We tried four cabinet cleaners — two spray formulas, a plant-based product, and a traditional oil soap — to find the best tool for the job.
Grime, grease and grunge on kitchen cabinets don’t stand a chance with these tips from DIY Network.
Grease and grime from cooking can build up on your kitchen cabinets. Learn how to use 2 natural ingredients to get them looking cleaner than ever!
Cleaning your woodwork is simple with this natural recipe. It works great on kitchen cabinets, too.
However, some natural items shouldn’t be used to clean or polish wood. Here are two big no-nos. Olive oil: There’s a popular two-ingredient wood cleaning recipe on Pinterest that uses olive oil and baking soda to remove gunk from kitchen cabinets.
There are few areas of your home more exposed to dirt, grease and bacteria than your kitchen cabinets. Children closing and opening kitchen cabinets, grease from cooking or condensation from outside temperatures all affect your cabinets, requiring you to clean them on a weekly, if not daily, basis.
When you choose painted Clean Kitchen Cabinets Recipe, they will usually be assembled with materials that accept and hold paint well, such as poplar, veneered plywood or MDF. The key is having a nice, flat surface, free of knots and heavy grain patterns. Some cabinet manufacturers perform all the finishing work on their cabinets in-house. At Canyon Creek, an elaborate system of spray booths, ovens and an overhead drying line make it possible to finish hundreds of cabinets a day. Cabinets leave the plant boxed and ready for installation.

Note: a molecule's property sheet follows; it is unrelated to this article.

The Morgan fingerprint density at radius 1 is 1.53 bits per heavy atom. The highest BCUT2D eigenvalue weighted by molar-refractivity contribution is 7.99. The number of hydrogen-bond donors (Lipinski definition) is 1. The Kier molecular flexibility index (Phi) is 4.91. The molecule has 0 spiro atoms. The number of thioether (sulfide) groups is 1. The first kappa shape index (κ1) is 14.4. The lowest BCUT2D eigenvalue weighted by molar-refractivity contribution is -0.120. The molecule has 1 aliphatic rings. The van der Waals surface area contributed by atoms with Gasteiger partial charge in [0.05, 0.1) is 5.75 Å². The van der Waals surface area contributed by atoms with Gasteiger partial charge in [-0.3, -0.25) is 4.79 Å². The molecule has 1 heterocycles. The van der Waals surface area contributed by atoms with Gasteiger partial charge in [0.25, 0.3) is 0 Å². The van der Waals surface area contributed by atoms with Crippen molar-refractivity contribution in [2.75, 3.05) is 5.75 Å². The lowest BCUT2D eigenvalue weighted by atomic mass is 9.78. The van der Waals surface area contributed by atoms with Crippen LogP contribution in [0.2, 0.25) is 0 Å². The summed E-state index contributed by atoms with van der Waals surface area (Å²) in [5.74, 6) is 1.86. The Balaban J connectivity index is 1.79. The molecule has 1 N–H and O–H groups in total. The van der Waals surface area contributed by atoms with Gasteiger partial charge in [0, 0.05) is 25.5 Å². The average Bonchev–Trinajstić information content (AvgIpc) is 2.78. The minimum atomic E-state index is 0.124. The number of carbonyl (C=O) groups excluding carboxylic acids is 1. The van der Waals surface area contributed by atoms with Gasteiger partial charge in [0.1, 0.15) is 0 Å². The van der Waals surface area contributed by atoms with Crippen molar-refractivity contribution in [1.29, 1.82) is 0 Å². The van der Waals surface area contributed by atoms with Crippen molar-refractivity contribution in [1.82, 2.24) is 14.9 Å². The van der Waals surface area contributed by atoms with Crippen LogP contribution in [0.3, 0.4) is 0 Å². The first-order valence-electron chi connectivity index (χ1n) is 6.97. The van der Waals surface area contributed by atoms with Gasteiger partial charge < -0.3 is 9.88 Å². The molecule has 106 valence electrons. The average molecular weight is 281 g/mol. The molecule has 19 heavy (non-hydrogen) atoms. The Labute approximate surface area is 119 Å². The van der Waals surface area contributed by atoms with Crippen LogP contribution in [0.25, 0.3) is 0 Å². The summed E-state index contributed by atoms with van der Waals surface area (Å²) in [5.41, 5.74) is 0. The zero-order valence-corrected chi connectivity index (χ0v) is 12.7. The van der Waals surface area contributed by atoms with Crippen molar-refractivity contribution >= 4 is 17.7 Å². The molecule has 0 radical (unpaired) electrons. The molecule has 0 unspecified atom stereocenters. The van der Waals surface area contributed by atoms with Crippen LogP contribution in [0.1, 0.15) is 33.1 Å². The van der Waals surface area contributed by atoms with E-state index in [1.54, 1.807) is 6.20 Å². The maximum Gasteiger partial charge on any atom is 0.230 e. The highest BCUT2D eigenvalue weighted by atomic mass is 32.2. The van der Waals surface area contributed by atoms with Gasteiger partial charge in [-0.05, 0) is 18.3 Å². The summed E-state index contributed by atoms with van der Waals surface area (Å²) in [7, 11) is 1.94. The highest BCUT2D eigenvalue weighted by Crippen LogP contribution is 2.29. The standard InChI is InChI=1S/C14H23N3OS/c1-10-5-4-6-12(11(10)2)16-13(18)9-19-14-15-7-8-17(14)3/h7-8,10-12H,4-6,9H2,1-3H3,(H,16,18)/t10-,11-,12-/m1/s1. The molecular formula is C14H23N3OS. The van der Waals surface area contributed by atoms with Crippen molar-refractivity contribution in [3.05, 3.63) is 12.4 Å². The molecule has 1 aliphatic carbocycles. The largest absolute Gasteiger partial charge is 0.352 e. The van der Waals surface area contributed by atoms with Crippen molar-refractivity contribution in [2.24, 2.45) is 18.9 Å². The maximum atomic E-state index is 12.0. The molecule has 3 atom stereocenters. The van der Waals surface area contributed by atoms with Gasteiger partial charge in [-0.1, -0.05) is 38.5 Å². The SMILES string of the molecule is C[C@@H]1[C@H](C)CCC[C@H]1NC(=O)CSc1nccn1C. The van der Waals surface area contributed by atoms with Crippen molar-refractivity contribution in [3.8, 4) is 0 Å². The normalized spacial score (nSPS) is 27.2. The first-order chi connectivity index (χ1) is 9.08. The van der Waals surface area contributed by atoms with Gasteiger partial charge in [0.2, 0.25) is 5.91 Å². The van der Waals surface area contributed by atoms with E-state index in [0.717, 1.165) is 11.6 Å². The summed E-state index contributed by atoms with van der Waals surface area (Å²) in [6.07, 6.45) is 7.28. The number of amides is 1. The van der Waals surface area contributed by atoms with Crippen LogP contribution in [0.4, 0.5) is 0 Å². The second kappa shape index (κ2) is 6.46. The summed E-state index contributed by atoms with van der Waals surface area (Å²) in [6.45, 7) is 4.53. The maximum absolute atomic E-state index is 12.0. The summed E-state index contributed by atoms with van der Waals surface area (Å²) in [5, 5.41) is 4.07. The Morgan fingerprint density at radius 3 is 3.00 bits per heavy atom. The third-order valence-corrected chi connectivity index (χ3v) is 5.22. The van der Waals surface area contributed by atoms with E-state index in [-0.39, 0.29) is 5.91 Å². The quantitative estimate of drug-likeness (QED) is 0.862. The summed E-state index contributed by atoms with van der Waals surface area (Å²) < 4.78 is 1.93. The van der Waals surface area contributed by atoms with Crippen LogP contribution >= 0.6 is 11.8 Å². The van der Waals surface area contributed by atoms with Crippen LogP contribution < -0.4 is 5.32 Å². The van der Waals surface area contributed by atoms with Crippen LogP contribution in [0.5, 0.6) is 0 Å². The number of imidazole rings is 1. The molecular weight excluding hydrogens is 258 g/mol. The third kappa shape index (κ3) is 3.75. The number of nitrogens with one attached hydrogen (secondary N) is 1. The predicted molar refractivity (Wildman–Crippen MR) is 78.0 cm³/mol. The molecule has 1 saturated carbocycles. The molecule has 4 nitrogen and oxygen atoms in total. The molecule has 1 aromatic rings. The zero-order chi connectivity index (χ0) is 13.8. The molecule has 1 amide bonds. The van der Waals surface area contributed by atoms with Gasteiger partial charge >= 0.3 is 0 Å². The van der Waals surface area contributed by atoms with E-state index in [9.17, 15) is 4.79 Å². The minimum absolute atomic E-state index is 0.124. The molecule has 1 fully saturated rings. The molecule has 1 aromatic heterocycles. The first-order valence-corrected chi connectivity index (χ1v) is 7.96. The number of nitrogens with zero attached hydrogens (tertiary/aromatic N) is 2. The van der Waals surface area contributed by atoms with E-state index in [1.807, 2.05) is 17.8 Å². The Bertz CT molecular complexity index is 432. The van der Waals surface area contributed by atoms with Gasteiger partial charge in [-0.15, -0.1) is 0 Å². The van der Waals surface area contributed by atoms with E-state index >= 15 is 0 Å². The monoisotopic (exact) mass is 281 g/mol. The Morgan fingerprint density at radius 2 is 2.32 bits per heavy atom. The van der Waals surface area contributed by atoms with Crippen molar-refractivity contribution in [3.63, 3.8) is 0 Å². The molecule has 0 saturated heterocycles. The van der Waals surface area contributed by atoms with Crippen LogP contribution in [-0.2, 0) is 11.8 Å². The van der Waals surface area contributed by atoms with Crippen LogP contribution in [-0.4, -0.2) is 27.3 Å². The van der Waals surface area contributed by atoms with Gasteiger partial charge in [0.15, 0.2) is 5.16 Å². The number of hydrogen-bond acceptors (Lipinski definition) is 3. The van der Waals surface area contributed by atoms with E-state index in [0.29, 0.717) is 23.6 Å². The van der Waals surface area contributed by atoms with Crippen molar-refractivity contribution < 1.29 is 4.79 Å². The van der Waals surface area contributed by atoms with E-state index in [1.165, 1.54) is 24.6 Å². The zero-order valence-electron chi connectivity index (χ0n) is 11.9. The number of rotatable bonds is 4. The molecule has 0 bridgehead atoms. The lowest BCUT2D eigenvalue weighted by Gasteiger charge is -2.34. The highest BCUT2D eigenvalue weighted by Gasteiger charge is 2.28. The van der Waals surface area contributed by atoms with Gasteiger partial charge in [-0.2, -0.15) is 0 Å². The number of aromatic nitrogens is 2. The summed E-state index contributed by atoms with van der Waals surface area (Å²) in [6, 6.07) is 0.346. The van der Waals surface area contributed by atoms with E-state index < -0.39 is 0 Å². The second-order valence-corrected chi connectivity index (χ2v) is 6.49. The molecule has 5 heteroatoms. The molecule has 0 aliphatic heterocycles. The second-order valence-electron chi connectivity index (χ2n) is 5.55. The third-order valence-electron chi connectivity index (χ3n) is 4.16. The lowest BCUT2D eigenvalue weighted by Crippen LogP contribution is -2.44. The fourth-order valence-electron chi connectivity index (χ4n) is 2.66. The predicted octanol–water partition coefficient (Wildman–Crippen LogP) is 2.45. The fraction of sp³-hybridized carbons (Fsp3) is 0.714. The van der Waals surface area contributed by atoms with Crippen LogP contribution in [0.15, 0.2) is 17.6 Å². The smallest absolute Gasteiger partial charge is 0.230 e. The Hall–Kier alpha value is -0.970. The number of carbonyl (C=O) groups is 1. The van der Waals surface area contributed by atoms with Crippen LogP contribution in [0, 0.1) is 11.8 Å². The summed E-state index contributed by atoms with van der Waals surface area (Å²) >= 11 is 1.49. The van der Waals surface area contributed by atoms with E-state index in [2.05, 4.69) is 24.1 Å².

The kind of paint used on your Clean Kitchen Cabinets Recipe will impact how they look, how they wear, how much they chip and whether they are resistant to water. When purchasing a stock or semi-custom cabinet, ask what kind of paint is used and if there are other options. There are many paint options: oil- or water-based paints that may or may not include alkyd resins to help with curing, and even solid-body conversion varnishes. Having an extended conversation about the options and their impacts (off-gassing, longevity etc.) might be helpful. Earlier this year I looked into using a zero-VOC (volatile organic compounds) paint on some custom cabinets, but received less-than-positive feedback from the paint shop about using it. Using a low-VOC paint instead yielded good results. Paint companies are constantly working on formulating coatings with fewer VOCs, and as time goes on, they will only get better, so look at all of your options.